The Philosophy and Psychology of Pietro Pomponazzi

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The Philosophy and Psychology of Pietro Pomponazzi
by Andrew Halliday Douglas
Edited by Charles Douglas and Robert Purves Hardie
1910.



  • Preface   (by Charles Douglas and R. P. Hardie)


CONTENTS[edit]



CHAPTER I
ARISTOTLE IN THE EARLY MIDDLE AGES

Pomponazzi illustrative of the dissolution of mediaeval philosophy.—Pomponazzi and the Greek Commentators.—His positive psychology.—Aristotle’s doctrine of the intellectual soul.—His psychology generally.—Dualism of Aristotelian commentators.—The Soul as Substance.—The conception of Spirit.—Hebrew influences.—Philo.—Neo-Platonism.—Its influence on patristic psychology.—Early mediaeval misconceptions of Aristotle.—Their persistent influence on psychology.—Alexander of Aphrodisias


CHAPTER II
THE ARABIANS AND ST THOMAS

Alexandrian Peripateticism and Persian study of Aristotle.—Neo-Platonic influences in the Arab schools.—Arabian philosophy and the unity of Intelligence.—Averroes’ relation to Alexander.—His extreme dualism self-destructive.—Superseded by Pomponazzi’s positive analysis of thought.—A return to Aristotelian method.—Influence of Arabian interpretation of Aristotle upon Western schools.—Dominican criticism of Averroes.—St Thomas and the doctrine of the unity of Intelligence.—St Thomas’s psychological method of discussion.—His conception of a separate intellectual soul.—The point of departure for Pomponazzi


CHAPTER III
POMPONAZZI AS AN ARISTOTELIAN

The influence of Averroes in Italy.—Italian Averroists.—Decay of Averroism.—Pomponazzi’s return to Aristotle.—Influence of Alexander.—Of Averroes and St Thomas.—Pomponazzi’s interest in Aristotelian psychology.—His denial of immortality.—Averroism and immortality.—Pomponazzi’s controversies.—His commentary on Aristotle’s De Anima.—Publication of his writings.—His contemporary influence and its explanation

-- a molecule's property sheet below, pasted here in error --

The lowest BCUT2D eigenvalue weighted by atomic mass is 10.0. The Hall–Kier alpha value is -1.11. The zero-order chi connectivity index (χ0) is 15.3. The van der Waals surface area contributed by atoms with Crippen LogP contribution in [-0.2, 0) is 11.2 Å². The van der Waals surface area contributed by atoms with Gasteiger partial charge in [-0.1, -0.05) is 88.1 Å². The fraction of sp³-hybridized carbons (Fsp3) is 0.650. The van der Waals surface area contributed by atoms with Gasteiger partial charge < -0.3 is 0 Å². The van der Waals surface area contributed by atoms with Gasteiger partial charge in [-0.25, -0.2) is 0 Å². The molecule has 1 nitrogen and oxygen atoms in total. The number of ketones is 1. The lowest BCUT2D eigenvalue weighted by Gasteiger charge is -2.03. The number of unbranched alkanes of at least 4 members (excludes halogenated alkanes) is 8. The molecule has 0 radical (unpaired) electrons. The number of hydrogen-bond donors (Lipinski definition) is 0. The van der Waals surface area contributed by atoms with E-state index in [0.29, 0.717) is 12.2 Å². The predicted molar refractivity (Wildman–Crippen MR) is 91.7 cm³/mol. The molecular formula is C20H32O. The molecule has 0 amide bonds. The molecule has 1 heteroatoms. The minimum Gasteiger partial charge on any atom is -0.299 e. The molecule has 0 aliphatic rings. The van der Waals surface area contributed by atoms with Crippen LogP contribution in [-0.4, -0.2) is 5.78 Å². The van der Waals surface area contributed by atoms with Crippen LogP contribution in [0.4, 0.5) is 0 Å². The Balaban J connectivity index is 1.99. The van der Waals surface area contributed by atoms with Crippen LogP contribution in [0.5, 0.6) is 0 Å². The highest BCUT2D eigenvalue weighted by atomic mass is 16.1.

CHAPTER IV
POMPONAZZI’S PSYCHOLOGY

Pomponazzi’s problem the soul’s relation to reason.—Averroist dualism.—St Thomas’s conception of “separate” intelligence.—Pomponazzi’s criticism.—The idea of “participation.”—Pomponazzi’s classification of possible theories of human nature.—His criticism of Averroes.—Developed in the De Immortalitate.—Criticism of “Platonism.”—Of St Thomas.—The Thomist psychology and its relation to Aristotle.—The Thomist argument for immortality.—Pomponazzi’s criticism


CHAPTER V
THE SOUL

Pomponazzi’s doctrine of the Soul.—Mortality and materiality.—Thought, abstraction, and sense.—Arguments for immateriality.—Pomponazzi’s view of them.—Thought and matter.—The intermediate position of the soul as intelligence embodied.—Man’s intermediate position in the universe.—Its significance in Pomponazzi’s conception of the soul.—Ideal Intelligence.—Thought as sui generis.—Pomponazzi not a materialist


CHAPTER VI
INTELLIGENCE

Relation of Soul and Reason.—Pomponazzi’s general conception of Human Nature.—Three orders of beings.—Three sorts of souls.—Three ways of knowledge.—Man as microcosm.—Pomponazzi’s estimate of intelligence.—Depreciation of actual human powers and human life.—Of human as compared with absolute reason.—Participation in the immaterial.—Mind and body in man.—Body essential to human knowledge.—The intellectual soul one with the vegetative and sensitive soul.—Body as a whole the instrument of mind.—Note on the words “subject” and “object”


CHAPTER VII
SENSE